Chris

CHRIS

I think I was probably in the second or third grade and I loved dolls, but we were very poor.  I had no dolls.  I did have one that came with a cereal box or something, but I never had a real doll and every birthday or Christmas I always wanted a doll.

My mother actually did give me a “dance-me” doll once.  You know the kind that you put on your feet, with the yellow yarn hair, like a Raggedy-Ann type doll, only it was life-size.  So that was a good doll memory.  My dad was a student the whole time I was growing up and my mother always typed until she became a librarian.  But we were so poor.  Three kids.  No money.

So the story is I went to a birthday party for a girl named Jackie who was in my class—and she was, you know, kind of your middle-class girl, but by comparison she had everything.

I don’t think she got this doll at the party.  I think she got this doll given to her for her birthday, but before the party.  Her mother gave it to her, and it was a really special doll.  It was the kind that looks exactly like a baby.  This was in 1960.  I was just so knocked out by this doll.  It might have peed when you gave it a bottle and all that stuff.  But I just remember being so impressed with this doll because it was a very expensive doll.  I was so knocked out by it.  I was playing with it at the party—I kept touching it and Jackie asked me if I wanted to borrow it.  So I said, “Yeah.”  My mom came and took me home, and I took the doll with me.  And so from that point on in my mind it was my doll.  I forgot that Jackie had loaned it to me.  It was my doll.

I probably had her for a few months, and I just loved her.  I probably played with her a little too rough.  I might have given her a name, but I don’t remember.  But that doll went with me everywhere, and I probably wasn’t as careful as I could have been.  So, at one point, I was doing gymnastics and I threw her up in the air, and she fell on the floor and her face completely cracked, like you could have pulled it off.  She had a porcelain face and a white dressing gown.  Her face cracked really badly.  Like completely.  So a couple of things happened.  I kind of lost interest in her.  I’m not proud of this.  I kind of tucked her away because I think I was freaked out thinking this isn’t my doll even though I’d had her for a few months.

So, of course, Jackie started saying right after that, “I need my doll back, I need my doll back, I need my doll back.”  I just kept putting her off, you know.  I mean there was no way we could have ever replaced that doll for her.  We didn’t have any money.  And I just remember putting her off and trying to dodge her at school and it got to be a really big deal and one morning, early in the morning, there was a knock on the door.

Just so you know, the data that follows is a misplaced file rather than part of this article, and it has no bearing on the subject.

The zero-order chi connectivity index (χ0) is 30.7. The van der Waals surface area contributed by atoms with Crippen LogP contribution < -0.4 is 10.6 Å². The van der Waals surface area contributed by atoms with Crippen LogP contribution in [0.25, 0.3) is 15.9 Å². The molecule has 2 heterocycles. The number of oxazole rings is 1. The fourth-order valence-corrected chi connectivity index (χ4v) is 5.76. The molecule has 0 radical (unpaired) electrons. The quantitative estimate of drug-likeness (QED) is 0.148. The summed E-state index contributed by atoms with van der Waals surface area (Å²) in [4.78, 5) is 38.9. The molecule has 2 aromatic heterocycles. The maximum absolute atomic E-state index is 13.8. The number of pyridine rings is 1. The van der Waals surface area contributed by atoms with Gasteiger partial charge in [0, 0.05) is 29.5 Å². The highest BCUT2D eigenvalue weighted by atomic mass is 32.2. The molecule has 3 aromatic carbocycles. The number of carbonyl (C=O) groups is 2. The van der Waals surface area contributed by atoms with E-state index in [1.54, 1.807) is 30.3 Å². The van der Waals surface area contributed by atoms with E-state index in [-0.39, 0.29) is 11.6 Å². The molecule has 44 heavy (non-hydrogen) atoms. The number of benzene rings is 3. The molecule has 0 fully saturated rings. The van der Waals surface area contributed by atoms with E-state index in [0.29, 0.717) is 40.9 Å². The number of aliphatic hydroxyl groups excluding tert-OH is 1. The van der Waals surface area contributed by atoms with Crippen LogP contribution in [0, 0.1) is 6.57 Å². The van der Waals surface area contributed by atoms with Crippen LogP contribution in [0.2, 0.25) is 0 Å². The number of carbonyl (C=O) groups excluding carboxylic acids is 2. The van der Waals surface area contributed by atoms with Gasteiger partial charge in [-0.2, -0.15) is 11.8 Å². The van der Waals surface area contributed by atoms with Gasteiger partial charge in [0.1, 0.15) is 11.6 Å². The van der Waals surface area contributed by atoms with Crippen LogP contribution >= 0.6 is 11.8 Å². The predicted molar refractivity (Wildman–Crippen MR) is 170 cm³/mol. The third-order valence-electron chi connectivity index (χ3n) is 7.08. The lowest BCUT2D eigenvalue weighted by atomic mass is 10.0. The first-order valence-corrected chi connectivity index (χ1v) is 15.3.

When they came to our house, (we lived in a very exclusive neighborhood in the Berkeley hills)… there were five of us in it and, you know, again my dad was a student and we didn’t have any money.  Even though all the houses up there were real mansion-like, I’m sure the mother understood as soon as she was standing on the front porch that there was no money there.  So there was Jackie’s mother and Jackie saying, “We want our doll back now.”  So I said, “Oh, sure,” and I ran into my bedroom and got it with her face cracked like it was, kind of like at the hairline, so I tried to cover it up.  “Here’s your doll.”

They probably didn’t notice right away.  They just left.  I had combed her hair over and you couldn’t tell.  I mean, you wouldn’t be looking for it.  You couldn’t tell.  But the next day at school, Jackie came up to me and said, “Hey,” using her hands to indicate where the doll’s face was cracked off.  I’ll always remember that.  And I just said, “I’m sorry.”  And that was it really.  That was it.  I kind of got off the hook.

I never played with dolls again.  I was probably 10 and I never ever wanted a doll again after that.  I didn’t want to play with them.  That was it.  Jackie and her mother never did anything about it.  They probably had many conversations about it.  I’m sure Jackie got in trouble for lending me the doll in the first place.  The mother was really angry when she was standing at the door, and I’m sure she was angry with Jackie because why did you lend her this doll?  She had bought the doll for her daughter who probably had it only one day before I came along and broke it, and that was that.  It was expensive and I always felt bad about it.

We weren’t friends after that.  End of the friendship.  End of my doll experience.  That was it.  Never spoke to me again and we were in the same class.  Probably neither one of us knew how to deal with it.

I wish I had a happy doll story.  I want to have a happy one.  This brings up a lot about my childhood.  The fact that we really didn’t have money.  The fact that I really did love dolls.  The fact that I was deceptive.  I don’t feel good about it.  It made me feel so bad about myself, but then I got over it.  I was 9 or 10 or whatever.  But thinking about it, I thought dolls should be happy.